Traditionally, students majoring in 6-3 (computer science and engineering) must take two algorithms classes: 6.006 Introduction to Algorithms and 6.046 Design and Analysis of Algorithms. Before taking 6.006, they must take 6.042 Mathematics for Computer Science. Because this is MIT, however, there are students with strong math and CS background who choose to skip 6.042 and/or 6.046. My original plan was also to skip both and do 6.046 first semester.

All was fine and good until I asked one of my friends what they are taking this semester:

And so I checked. 6.854 Advanced Algorithms is a graduate-level class in algorithms. I checked the syllabus and found the class to be very interesting as it continues directly from my current knowledge in algorithms (from competitive programming), while 6.046 seems to repeat a lot of what I already know. 6.854 also does not have high-stakes exams but rather big weekly problem sets. I decided against it.

And then two other people told me they were gonna take 6.854. I didn’t budge. Then…

I didn’t think I was ready for 6.854 because I didn’t have enough practice writing proofs. 6.046 also has a lot of things I can learn from too.

Peer pressure is a strange thing. -proceeds to register for 6.854-

Actually, I decided to also enroll in 6.046 as a “listener” (basically auditing) to gain access to the course materials. My plan was to take both 6.046 and 6.854 concurrently for the first two weeks, submitting the problem sets for both classes. Then, I would decide which one to drop when grades are out. Of course, this meant I had to do double the amount of work for the first two weeks, but it couldn’t be that bad, right? -sounds of utter pain and agony-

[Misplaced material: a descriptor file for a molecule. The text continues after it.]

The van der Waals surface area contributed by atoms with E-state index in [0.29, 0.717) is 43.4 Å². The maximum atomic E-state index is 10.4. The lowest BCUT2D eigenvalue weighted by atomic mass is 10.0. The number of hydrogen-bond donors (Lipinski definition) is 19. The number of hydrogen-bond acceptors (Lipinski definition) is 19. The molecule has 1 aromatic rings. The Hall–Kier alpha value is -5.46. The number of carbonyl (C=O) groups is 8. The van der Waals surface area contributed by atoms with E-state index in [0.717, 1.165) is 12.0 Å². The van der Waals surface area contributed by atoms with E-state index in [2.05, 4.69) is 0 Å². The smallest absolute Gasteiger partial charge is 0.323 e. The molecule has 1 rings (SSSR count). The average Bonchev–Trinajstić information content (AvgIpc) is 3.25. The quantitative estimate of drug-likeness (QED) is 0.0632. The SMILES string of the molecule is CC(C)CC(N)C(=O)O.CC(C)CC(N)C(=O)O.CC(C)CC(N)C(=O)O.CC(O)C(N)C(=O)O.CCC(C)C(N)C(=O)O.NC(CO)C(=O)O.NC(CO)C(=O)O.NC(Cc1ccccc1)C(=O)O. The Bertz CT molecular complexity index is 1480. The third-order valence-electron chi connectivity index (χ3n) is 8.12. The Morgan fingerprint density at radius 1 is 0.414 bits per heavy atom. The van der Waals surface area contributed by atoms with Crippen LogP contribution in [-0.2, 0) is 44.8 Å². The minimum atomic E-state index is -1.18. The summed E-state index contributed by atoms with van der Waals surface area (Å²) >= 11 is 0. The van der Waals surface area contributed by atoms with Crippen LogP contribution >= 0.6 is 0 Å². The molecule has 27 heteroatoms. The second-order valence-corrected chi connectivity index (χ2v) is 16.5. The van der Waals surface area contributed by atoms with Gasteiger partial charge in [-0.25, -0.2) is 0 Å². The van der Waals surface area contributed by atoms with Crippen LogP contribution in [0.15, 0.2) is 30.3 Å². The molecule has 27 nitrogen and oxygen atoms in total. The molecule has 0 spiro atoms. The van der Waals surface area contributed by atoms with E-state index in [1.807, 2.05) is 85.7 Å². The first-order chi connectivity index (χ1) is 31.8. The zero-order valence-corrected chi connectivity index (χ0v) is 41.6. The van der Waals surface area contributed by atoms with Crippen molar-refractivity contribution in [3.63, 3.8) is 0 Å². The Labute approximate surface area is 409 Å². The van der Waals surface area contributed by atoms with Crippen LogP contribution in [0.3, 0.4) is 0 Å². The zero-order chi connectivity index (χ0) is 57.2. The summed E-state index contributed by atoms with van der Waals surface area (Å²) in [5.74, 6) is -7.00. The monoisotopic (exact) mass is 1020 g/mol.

I eventually committed to 6.854, though, and I think I made the right decision. Thanks to people who were encouraging me to milk the hell out of P/NR!

Classes Review and Critiques

6.036 Introduction to Machine Learning

6.036 was my first lecture of this strange semester, and it started at 8:30pm1 my time. Tamara Broderick, the lecturer, was superb, so kudos for giving a good first impression to the course! I chose this class because I wanted to gain some experience in the more “practical” fields than competitive programming, and 6.036 didn’t disappoint in terms of content. In the first month we dived right into the fundamentals of machine learning: linear classifier, feature selection, logistic regression, and gradient descents. After this, we’ll get into the more complex topics such as neural networks, reinforcement learning, state machines, and recommender systems. Although the content is quite theoretical, I think it provides a good foundation for understanding some of the more buzzword-y things people like to talk about and build their projects with.

The way this course is organized is that each week we have a lecture on Tuesday, a lab session on Thursday (or Friday) which is largely conceptual, an exercise (pre-class reading) due before the lecture, a 30-minute “nanoquiz” due before the lab, and a big coding homework due before next week’s lab. Obviously, there are many components to keep track of but I think all of them complement each other well in delivering the content to the students. I’ve had a pretty good experience in my lab sessions. My LA (lab assistant/section leader) is very enthusiastic, does a great job teaching us, and is just overall friendly. I’m somewhat frustrated by the coding homework, though, as they sometimes feel like “code and run this algorithm manually ten times and wait for three minutes each and tell us what values you get.” (More info in the footnotes.2)

Regardless of that, I definitely would recommend this course to anyone looking for an introduction to machine learning concepts. Advanced students in CS looking for a more efficient and demanding course might, however, benefit more from self-teaching and working on real ML projects to prepare for grad-level 6.867.